Dr. Banting occupied three of the rooms of Banting House NHSC while he lived here from June 1920 to April 1921. His office and bedroom tend to get a lot of attention and hold meaningful messages about Banting and his time in London, but what about the third room? Banting used his third room in the house as an apothecary. It was located right beside his office, so he could run to it quickly for any supplies he needed that were not in the office with him. The apothecary was a small room that had been used by the Hill family as a pantry. The Hill family and Banting actually shared the cupboards in the room. We can only imagine how interesting navigating between the cupboards would have been, if Banting’s had contained medicines and supplies and the Hill’s had food in them. The Hill family would have had to be careful if they went looking for a midnight snack that they didn’t grab some of Banting’s medicines by mistake!
Banting would have used the apothecary would have been used to store a small collection of commonly used medicines and medical supplies that a doctor of his time would have used to help patients. Banting would have been able to give his patients small amounts of medicine, but if a patient needed a prescription filled, they would have had to go to the local apothecary to have it filled, just like getting a prescription at a drug store today. This would have been the case for Dr. Banting’s first patient, who came in for an alcohol prescription during Prohibition.
There are only a few details about how the apothecary would have looked when Banting was in the house, and so the room is set up to look like what an early 20th century doctor’s probably would have looked like. It has a number of vials and bottles that represent some of the common supplies a doctor would have had on hand at the time. One of these includes a bottle that held silver nitrate. Silver nitrate was used as a disinfectant before modern antibiotics were developed. Another item that is featured on the shelf in the apothecary is a box of surgical ligatures that Dr. Banting would have used if a patient needed stitches. There are also a couple of examples of mortars and pestles which were used to grind, crush, or mix medicines together.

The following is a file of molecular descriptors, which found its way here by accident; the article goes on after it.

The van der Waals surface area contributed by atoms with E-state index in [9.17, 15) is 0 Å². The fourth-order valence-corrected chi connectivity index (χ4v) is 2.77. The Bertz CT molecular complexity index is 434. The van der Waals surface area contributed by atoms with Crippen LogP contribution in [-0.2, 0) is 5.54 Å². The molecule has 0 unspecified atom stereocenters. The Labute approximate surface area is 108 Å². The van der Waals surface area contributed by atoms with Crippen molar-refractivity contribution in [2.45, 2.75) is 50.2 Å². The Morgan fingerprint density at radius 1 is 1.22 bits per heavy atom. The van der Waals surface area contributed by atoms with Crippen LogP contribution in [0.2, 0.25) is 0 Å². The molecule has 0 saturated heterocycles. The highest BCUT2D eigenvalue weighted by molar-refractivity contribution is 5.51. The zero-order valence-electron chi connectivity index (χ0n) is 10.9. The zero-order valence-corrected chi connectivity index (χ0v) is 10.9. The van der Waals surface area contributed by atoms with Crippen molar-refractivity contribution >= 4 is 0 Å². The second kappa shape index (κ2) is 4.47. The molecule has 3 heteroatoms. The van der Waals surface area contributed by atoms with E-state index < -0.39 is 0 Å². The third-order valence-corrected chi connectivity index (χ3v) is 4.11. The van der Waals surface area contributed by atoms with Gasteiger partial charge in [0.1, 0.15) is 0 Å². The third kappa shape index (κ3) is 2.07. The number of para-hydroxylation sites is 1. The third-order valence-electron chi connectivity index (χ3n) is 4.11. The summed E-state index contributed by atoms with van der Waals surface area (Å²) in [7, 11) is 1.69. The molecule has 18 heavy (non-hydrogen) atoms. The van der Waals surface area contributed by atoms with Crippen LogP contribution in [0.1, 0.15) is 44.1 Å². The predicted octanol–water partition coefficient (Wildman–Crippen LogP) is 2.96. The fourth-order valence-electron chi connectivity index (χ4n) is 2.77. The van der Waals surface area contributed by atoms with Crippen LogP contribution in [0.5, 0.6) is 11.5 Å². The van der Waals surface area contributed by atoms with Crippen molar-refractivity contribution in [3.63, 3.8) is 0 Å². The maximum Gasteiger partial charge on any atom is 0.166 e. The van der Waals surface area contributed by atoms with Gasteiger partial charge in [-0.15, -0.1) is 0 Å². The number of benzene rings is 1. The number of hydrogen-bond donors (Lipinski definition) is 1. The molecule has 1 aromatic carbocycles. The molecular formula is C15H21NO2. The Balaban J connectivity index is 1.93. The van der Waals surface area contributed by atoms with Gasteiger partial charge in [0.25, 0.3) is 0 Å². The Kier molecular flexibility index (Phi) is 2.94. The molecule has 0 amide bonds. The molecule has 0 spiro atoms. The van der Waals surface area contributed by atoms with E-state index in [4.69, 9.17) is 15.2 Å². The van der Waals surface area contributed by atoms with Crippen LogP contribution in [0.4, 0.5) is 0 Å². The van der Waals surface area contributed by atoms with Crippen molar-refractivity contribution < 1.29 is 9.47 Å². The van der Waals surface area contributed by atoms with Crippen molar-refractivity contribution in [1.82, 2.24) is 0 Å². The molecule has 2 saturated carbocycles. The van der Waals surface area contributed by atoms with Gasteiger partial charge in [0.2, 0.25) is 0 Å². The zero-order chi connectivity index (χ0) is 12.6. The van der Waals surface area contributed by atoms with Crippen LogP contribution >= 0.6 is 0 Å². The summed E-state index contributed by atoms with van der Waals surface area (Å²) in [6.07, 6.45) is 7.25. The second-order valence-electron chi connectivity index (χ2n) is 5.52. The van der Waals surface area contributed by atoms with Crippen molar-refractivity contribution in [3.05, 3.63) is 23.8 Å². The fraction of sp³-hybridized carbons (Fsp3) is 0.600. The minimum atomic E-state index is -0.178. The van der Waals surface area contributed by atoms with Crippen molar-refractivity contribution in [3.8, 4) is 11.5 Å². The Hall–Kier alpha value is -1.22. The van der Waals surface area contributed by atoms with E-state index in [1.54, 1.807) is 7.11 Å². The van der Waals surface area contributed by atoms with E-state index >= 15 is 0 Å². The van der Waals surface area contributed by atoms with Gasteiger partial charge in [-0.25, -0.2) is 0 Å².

In addition to the supplies, Banting had a sink installed in the room. This would have made it easier for him to clean up his office or wash his hands before he prepared any medicines for a patient. The sink is still in place in the room today.
The apothecary in Banting House NHSC may be small, but it has its own share of interesting stories and connections to Banting’s work and time in London. It would have been an important behind-the-scenes part of his practice that his patients probably would not have thought much about, but the supplies it held would have helped them on their way to recovery.
This post was written by Taryn Dewar, Graduate Research Assistant at Banting House NHSC. Taryn is a Masters Candidate in Public History at Western University.